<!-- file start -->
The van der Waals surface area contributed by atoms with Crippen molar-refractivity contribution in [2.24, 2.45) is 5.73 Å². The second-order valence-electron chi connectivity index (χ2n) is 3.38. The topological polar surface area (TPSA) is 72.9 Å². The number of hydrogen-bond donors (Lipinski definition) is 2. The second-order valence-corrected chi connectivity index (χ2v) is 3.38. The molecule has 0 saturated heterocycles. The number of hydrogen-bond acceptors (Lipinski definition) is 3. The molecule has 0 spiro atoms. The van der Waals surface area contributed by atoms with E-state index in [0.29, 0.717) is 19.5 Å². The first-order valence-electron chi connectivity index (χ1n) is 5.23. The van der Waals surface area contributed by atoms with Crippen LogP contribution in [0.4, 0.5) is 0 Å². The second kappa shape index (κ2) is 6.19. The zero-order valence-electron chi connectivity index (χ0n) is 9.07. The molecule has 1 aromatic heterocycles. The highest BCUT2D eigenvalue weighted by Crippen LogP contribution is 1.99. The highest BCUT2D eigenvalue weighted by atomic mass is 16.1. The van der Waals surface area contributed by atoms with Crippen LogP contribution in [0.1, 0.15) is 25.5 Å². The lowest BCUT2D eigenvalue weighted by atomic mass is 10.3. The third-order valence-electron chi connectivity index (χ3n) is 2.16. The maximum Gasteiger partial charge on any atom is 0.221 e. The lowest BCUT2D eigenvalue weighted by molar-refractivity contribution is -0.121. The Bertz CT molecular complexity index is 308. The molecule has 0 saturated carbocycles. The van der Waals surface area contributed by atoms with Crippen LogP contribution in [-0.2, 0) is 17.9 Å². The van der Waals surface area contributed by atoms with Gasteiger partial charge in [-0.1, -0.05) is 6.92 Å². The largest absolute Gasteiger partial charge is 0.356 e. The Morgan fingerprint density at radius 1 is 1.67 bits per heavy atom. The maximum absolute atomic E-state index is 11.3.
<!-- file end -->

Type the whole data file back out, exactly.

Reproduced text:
The van der Waals surface area contributed by atoms with Crippen molar-refractivity contribution in [2.24, 2.45) is 5.73 Å². The second-order valence-electron chi connectivity index (χ2n) is 3.38. The topological polar surface area (TPSA) is 72.9 Å². The number of hydrogen-bond donors (Lipinski definition) is 2. The second-order valence-corrected chi connectivity index (χ2v) is 3.38. The molecule has 0 saturated heterocycles. The number of hydrogen-bond acceptors (Lipinski definition) is 3. The molecule has 0 spiro atoms. The van der Waals surface area contributed by atoms with E-state index in [0.29, 0.717) is 19.5 Å². The first-order valence-electron chi connectivity index (χ1n) is 5.23. The van der Waals surface area contributed by atoms with Crippen LogP contribution in [0.4, 0.5) is 0 Å². The second kappa shape index (κ2) is 6.19. The zero-order valence-electron chi connectivity index (χ0n) is 9.07. The molecule has 1 aromatic heterocycles. The highest BCUT2D eigenvalue weighted by Crippen LogP contribution is 1.99. The highest BCUT2D eigenvalue weighted by atomic mass is 16.1. The van der Waals surface area contributed by atoms with Crippen LogP contribution in [0.1, 0.15) is 25.5 Å². The lowest BCUT2D eigenvalue weighted by atomic mass is 10.3. The third-order valence-electron chi connectivity index (χ3n) is 2.16. The maximum Gasteiger partial charge on any atom is 0.221 e. The lowest BCUT2D eigenvalue weighted by molar-refractivity contribution is -0.121. The Bertz CT molecular complexity index is 308. The molecule has 0 saturated carbocycles. The van der Waals surface area contributed by atoms with Crippen LogP contribution in [-0.2, 0) is 17.9 Å². The van der Waals surface area contributed by atoms with Gasteiger partial charge in [-0.1, -0.05) is 6.92 Å². The largest absolute Gasteiger partial charge is 0.356 e. The Morgan fingerprint density at radius 1 is 1.67 bits per heavy atom. The maximum absolute atomic E-state index is 11.3.